• Similar to sea pens, Acanella arbuscula can also characterize large coral fields with maximum colony height <30 centimetres (Baker et al. 2012). Acanella is a bamboo coral that only inhabits soft substrates. It is very light and fragile and distributed within Flemish Pass (NAFO SCS Doc. 13/024; NAFO SCS Doc. 14/023; NAFO SCS Doc. 16/021).

Fisheries and Oceans Canada noted that coral gardens are defined in the NOROG Guidelines as dense aggregations of colonies covering an area greater than 25 square metres. However, the EIS indicates that different criteria were used for video surveys of previous Statoil well sites in the project area; during those surveys, coral and sponge aggregations were defined as five or more corals larger than 30 centimetres in height or width (Section 6.1.6.6). Fisheries and Oceans Canada advised that coral garden species are non-reef builders but can form extensive sea pen fields, Acanella meadows, and bamboo and sponge thickets. Pennatula sea pen fields are dominated by Pennatula species (P. aculata). The maximum size of P. aculata is less than 30 centimetres, which means that important coral habitats would not be considered to be coral colonies based on the criteria stated in Section 6.1.6.6 of the EIS. Additionally, for bamboo thickets, the colonies are so inter-tangled that it is extremely difficult to quantify individuals. Clarification is required on which criteria will be used for pre-drill coral surveys, and how those criteria will take into account important habitats generated by smaller species (less than 30 centimetres in height) known to be present in the general area.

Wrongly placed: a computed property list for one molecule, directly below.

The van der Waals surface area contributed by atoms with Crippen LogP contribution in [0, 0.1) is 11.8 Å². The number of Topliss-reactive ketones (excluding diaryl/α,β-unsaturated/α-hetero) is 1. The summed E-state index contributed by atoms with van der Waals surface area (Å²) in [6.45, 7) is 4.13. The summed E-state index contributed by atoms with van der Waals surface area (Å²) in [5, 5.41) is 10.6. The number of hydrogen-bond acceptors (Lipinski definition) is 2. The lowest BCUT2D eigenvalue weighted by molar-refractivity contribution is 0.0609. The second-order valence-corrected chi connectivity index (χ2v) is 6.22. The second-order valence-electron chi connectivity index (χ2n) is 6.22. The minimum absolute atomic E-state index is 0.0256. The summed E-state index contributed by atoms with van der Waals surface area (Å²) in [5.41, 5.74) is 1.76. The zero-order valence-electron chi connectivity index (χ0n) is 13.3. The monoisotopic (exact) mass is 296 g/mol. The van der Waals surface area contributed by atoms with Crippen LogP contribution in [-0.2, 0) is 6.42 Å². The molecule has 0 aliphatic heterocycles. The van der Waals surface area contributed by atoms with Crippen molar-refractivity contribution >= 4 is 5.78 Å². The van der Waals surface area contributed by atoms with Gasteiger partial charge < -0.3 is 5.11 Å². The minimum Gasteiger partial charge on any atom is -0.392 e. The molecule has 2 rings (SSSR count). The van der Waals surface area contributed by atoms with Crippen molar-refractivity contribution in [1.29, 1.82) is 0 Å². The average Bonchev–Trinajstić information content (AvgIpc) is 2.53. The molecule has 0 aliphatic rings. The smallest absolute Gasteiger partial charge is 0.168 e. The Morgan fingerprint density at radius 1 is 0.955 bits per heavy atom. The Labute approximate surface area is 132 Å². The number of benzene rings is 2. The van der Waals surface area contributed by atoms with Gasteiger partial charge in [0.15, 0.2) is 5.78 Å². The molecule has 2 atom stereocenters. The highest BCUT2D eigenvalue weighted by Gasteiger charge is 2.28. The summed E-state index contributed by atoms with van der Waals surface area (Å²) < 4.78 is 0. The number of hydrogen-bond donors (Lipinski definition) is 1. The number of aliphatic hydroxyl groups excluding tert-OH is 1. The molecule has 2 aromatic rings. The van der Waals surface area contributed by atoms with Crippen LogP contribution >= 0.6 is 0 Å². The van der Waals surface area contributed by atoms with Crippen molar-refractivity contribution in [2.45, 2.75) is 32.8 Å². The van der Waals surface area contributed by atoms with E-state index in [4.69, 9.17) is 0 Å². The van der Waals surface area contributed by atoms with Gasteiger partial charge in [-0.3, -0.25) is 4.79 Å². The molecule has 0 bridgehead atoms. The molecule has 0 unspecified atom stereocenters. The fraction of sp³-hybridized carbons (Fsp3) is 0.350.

The MBES primarily collects depth data, and would reveal seabed features such as ice scouring plough marks, but can also have sufficient resolution to reveal potential coral features. Fisheries and Oceans Canada has used MBES and SSS to assess sites prior to ROV dives. Both can be used very well to determine abiotic sea bed features and also some biotic features (i.e. Lophelia and reef forming glass sponges); however, coral structures down to 1 square metre are not detectable with MBES or modern SSS. Possible new emerging technologies such as Synthetic Aperture Sonar are currently testing resolutions down to 3 centimetres scale; but testing is occurring in Lophelia type habitats in the northeast Atlantic and would require further testing on representative communities found in this region.

Specific Question/Information Requirement: Taking into consideration information from Fisheries and Oceans Canada, discuss how the proposed pre-drill coral surveys using MBES and SSS would detect the species identified by Fisheries and Oceans Canada.

Fisheries and Oceans Canada recommended that criteria for defining coral aggregations take into account important habitats generated by smaller species (less than 30 centimetres in height), known to be present in the general area. Discuss how this would be accommodated in the proposed pre-drill coral surveys.